Landmines recent report on the ban the production and the use of landmines which appeared in the International Post caught my attention. Credit for the lucidly written report should be given to Ms Kazka, a colleague of mine, who illuminated the pertinent issues involved in the controversy revolving the production of landmines. Although the Philippines is fortunate enough not to have experienced the anguish of states like Afghanistan and Bosnia, we as a nation, averse at atrocities brought about by warfare, should contribute to the advancement of this noble cause of banning the production, the use and the de mining of landmines. As Ms Kazka reported, each day landmines kill or wound an estimated 75 people worldwide. Ninety percent of these victims are civilians.

Among the victims may be a teenage girl gathering firewood in Cambodia. A grandfather herding sheep in Afghanistan. Or a boy running across an empty field in Angola. What makes antipersonnel mines so abhorrent is the indiscriminate destruction they cause. Mines cannot be aimed.

They lie dormant until a person or animal triggers their detonating mechanism. Antipersonnel mines cannot distinguish between the footfall of a soldier and that of a child. Those who survive the initial blast usually require amputations, long hospital stays, and extensive rehabilitative services. These people do not usually recover from the psychological strain that the explosions cause. Moreover, they are discriminated by people in their respective society and are considered lower class people. Vivid images of the leg-less people were described in detail by the report In Cambodia alone there are over 35, 000 amputees injured by anti-personnel landmines -- and they are the survivors.

Many others die in the fields from loss of blood or lack of transport to get medical help. Mine deaths and injuries in the past few decades total in the hundreds of thousands. Landmines are now a daily threat in Afghanistan, Angola, Bosnia, Cambodia, Chechnya, Croatia, Iraq, Mozambique, Nicaragua, Somalia, and dozens of other countries. Mines recognize no cease-fire and long after the fighting has stopped they continue to maim or kill. Mines also render large tracts of agricultural land unusable, wreaking environmental and economic devastation. Refugees returning to their war-ravaged countries face this life-threatening obstacle to rebuilding their lives.

Leading producers and exporters of antipersonnel mines in the past 25 years include China, Italy, the former Soviet Union, and the United States. More than 50 countries have manufactured as many as 200 million antipersonnel landmines in the last 25 years. According to the latest count, more than 350 different types of antipersonnel mines exist. And as technology advances, more and more innovative ways of producing and distributing landmines have emerged.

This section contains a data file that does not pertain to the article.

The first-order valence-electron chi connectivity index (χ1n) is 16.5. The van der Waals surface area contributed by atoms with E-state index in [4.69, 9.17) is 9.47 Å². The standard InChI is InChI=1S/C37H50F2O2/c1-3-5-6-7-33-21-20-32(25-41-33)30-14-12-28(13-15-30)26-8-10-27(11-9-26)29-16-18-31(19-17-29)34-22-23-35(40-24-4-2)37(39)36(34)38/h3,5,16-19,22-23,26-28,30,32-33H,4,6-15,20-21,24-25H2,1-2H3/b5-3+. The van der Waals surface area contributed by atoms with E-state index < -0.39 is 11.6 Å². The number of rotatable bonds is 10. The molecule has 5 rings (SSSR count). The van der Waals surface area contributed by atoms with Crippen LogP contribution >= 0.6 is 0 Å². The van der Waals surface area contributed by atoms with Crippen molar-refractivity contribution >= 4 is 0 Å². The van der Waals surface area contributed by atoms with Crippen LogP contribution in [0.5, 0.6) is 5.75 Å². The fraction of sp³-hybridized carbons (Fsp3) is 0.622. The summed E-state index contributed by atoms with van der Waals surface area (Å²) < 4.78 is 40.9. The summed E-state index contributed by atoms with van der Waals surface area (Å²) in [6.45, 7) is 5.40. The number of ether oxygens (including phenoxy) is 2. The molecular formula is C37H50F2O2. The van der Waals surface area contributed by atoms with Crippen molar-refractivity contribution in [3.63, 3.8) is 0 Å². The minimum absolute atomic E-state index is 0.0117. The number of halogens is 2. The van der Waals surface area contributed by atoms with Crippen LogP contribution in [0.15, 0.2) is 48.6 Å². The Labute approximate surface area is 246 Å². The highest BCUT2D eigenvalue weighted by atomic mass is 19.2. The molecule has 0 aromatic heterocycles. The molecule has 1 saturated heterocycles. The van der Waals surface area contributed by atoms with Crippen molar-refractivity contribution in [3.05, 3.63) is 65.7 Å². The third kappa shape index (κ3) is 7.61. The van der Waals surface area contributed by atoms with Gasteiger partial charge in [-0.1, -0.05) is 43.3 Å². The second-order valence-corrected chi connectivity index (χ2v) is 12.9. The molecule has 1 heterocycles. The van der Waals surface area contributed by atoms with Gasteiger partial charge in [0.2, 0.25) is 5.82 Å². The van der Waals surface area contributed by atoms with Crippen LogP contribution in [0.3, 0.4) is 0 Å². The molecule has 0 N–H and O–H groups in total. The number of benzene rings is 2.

An example of which is a land mine made with a plastic shell. The detonation of this is virtually impossible since metal detectors would not detect this type of landmine. Another innovation is the remotely delivered mines. These are mines that are usually disseminated from an aircraft, making an accurate mapping, recording, and marking of these mines impossible.

There are indeed efforts to de mine the landmines, which are scattered around war torn regions. But the means to de mine them have remained primitive at best. Demining technology has not caught up with the advances in mine manufacturing technology but a number of processes are now being developed. Such methods may still be many years away from reliable application in the rice paddies of Cambodia, mountains of Afghanistan and dense vegetation of Mozambique. Demining technology still relies heavily on human de miners.

Without going to the details, such means is dangerous, time-consuming and costly work. The cost of producing a landmine is approximately USD 3. 00-30. 00 whereas he approximate expense to de mine one landmine hovers around USD 3, 000. 00.

Even if no more mines are ever laid, they will continue to maim and kill for years to come. Bold steps must be taken now to save future generations of innocent civilians. The Philippines should aid landmine victims especially in Cambodia. The success of Cambodia, with the aid of its ASEAN brothers, in alleviating itself from the outrages of its strife-torn past speaks well of ASEAN unity. It also speaks well of the desire of the Philippines to integrate fully Cambodia into the international community by helping Cambodia address its past. Empowered with this truth and abhorring the death and suffering of innocent civilians, I am urging our government to lobby for the signing of the treaty to the states that have a direct influence on the success of the treaty, the US and China.

With the aggregate support of these two superpowers, the International Treaty to Ban Landmines can have a fighting chance to survive. If these two superpowers have signed the treaty, then the treaty would gain more leverage in influencing other belligerent states to do so. The goal of totally obliterating all the landmines in the world is certainly far. But, if the world states stop producing and distributing their landmines and start destroying whatever they have instead, then the poor people who have nowhere to go to other than their warn-torn village can have at least the peace of mind that they are walking on a safer future.